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NGOs abandon ineffectual voluntary pesticide stakeholder forums

People - Michael Gove - ©DECC

Twenty years of lacklustre progress in tackling excessive use of harmful pesticides in UK agriculture, together with recent reversals, has finally led to the collapse of long-standing, high-profile collaboration between NGOs and government on the issue.

The break, a serious blow to government efforts to maintain stakeholder dialogue, was announced in a letter written to environment secretary Michael Gove on behalf of the RSPB, Wildlife and Countryside Link and Pesticide Action Network UK (PAN UK), to express "deep concern regarding the environmental impacts of pesticides, and to announce our formal resignation from the Pesticides Forum and Voluntary Initiative".

It continues: "Our organisations have long participated in these voluntary groups in the hope that they would lead to better protection for the environment. However, in that time they have failed to take meaningful or significant action to reduce pesticide-related harms, and have consistently advocated pro-pesticide positions despite our concerted efforts to the contrary."

Meanwhile, the letter points out that "the area of UK land being treated with pesticides has risen by more than half, and many of our crops are being treated more times with a wider variety of chemicals". It stresses that "the evidence of the ongoing deterioration of our environment clearly shows that voluntary measures have failed".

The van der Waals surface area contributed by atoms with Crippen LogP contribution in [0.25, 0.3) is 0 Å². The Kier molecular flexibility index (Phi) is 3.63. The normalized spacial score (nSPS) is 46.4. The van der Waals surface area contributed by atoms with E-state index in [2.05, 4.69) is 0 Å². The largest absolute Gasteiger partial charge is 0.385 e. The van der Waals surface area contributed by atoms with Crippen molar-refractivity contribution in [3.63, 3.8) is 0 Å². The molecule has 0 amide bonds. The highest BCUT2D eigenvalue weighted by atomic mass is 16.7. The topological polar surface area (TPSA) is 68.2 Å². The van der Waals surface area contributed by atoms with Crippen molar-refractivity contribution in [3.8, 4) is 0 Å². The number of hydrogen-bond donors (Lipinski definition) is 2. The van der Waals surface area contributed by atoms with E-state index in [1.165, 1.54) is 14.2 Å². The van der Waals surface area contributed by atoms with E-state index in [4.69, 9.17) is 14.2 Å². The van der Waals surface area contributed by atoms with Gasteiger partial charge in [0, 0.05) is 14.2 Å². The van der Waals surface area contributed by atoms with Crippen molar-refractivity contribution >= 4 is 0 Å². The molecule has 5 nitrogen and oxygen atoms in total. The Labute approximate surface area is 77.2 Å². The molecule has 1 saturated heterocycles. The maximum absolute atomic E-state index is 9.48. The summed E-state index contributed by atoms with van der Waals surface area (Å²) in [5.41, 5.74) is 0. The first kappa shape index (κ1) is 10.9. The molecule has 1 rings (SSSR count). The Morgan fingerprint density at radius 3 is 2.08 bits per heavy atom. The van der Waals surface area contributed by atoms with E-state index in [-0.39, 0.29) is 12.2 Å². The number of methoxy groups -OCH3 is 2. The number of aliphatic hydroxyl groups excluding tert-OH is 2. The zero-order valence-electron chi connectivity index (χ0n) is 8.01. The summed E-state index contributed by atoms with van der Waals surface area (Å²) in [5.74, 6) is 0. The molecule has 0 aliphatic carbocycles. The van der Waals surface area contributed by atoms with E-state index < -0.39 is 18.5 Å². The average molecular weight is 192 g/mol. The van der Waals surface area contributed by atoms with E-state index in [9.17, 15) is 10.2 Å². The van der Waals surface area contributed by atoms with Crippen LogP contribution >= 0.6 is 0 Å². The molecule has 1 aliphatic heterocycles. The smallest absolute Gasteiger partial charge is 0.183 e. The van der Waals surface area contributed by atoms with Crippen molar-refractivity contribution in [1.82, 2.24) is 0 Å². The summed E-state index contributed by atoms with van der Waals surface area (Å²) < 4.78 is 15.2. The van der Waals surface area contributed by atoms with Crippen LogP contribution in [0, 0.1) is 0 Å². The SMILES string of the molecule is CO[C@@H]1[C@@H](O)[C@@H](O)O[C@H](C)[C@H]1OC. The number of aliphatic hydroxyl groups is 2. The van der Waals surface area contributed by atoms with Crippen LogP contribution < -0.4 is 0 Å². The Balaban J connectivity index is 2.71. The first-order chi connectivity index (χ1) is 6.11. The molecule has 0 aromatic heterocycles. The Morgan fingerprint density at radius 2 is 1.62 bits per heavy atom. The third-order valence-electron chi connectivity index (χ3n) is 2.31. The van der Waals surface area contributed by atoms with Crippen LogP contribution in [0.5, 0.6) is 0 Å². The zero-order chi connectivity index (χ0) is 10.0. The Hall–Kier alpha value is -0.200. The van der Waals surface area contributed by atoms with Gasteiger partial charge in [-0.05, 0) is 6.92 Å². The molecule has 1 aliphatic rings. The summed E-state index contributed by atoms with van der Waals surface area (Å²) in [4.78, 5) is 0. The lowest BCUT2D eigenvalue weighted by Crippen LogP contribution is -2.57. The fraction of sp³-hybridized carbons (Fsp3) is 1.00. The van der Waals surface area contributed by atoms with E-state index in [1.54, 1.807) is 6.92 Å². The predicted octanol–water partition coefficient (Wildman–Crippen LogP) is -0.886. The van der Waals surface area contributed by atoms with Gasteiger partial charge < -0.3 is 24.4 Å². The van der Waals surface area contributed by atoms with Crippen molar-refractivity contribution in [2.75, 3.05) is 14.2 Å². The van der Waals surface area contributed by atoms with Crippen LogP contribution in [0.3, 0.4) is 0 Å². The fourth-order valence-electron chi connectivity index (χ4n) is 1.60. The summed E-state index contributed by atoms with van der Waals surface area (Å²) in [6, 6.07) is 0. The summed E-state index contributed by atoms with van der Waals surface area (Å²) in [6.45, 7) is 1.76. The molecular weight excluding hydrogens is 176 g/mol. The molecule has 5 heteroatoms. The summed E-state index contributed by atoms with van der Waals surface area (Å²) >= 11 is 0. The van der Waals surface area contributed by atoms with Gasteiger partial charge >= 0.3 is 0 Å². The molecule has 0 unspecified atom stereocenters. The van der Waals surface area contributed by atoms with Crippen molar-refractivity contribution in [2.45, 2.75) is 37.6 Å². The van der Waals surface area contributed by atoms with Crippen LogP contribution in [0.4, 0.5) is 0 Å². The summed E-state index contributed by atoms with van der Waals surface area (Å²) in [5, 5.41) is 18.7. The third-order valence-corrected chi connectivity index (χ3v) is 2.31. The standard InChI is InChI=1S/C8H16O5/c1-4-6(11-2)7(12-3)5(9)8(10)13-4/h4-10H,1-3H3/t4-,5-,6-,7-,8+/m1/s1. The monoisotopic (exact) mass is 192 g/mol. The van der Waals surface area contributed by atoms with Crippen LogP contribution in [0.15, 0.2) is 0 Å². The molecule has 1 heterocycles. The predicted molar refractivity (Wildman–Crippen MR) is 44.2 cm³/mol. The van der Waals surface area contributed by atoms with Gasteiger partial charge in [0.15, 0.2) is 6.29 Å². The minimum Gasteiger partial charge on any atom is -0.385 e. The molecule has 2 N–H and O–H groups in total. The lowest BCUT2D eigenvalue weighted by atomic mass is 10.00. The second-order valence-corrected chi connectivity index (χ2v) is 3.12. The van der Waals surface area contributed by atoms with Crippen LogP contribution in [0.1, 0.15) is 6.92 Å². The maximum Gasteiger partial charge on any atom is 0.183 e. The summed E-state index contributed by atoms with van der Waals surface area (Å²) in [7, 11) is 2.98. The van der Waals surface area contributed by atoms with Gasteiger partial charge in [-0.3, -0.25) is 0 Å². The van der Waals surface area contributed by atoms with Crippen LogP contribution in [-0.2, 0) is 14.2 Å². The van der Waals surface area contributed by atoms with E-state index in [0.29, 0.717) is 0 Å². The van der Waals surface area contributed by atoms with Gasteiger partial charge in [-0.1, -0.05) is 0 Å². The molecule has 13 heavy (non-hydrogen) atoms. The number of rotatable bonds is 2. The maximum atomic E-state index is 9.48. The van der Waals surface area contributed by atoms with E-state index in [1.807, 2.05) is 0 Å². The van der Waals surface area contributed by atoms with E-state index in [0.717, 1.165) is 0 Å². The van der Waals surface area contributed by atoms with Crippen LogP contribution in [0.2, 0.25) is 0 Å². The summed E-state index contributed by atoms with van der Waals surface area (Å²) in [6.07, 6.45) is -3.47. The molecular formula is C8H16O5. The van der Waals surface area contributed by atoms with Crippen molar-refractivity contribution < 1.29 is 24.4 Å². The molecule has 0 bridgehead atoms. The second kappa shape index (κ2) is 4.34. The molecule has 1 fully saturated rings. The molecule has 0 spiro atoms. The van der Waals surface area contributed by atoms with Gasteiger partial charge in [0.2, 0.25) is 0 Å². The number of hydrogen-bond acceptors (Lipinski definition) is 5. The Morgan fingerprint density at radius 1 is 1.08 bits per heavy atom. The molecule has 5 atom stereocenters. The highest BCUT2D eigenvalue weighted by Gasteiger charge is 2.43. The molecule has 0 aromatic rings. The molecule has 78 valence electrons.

It acknowledges that "the Government has recently taken positive steps by banning metaldehyde and supporting restrictions on neonicotinoids", noting that "more than two-thirds of the UK public want pesticide use to be reduced". But they have been frustrated and alarmed by the deteriorating situation, so that: "As the last remaining members representing civil society, and in light of recent evidence as to the impacts of pesticides on the natural environment, we can no longer stand by while these initiatives bolster the positions of vested interests, in association with our organisations."

As a result, they now say that "the Pesticides Forum and the Voluntary Initiative are clearly outdated and out of step with scientific evidence, public opinion and recent precedents that you have set", and have announced their departure.

The letter concludes by calling for these voluntary approaches "to be replaced with the mandatory measures required to discourage pesticide use and support farmers to adopt non-chemical alternatives".

It says that these measures should, among other things, include:

  • Better support for research into Integrated Pest Management (IPM) and for farmers to adopt IPM and organic techniques, for example through the Environmental Land Management Scheme
  • A "pesticide-use reduction target alongside an improved monitoring system which measures the impact of pesticide use on human health, the environment and wildlife"
  • A consultation on "the introduction of a pesticide tax, intended to drive more sustainable use of pesticides in the future, with revenue reinvested into supporting sustainable agriculture".

The walkout by UK NGOs comes as more than 100 pesticides, including ones not licensed for the EU, have been found in sampling of Europe’s rivers by scientists at the Greenpeace Research Laboratories, University of Exeter. The highest levels of contamination, including 70 pesticides, were found in a Belgian canal.

There was also a heavy presence of antimicrobial veterinary drugs, mostly antibiotics in the samples. Concentrations of at least one pesticide breached EU acceptable standards in 13 out of 29 waterways, and Carbendazim was present in 93% of samples.

A total of 103 pesticides were identified, with almost half of them herbicides, the rest fungicides or insecticides.

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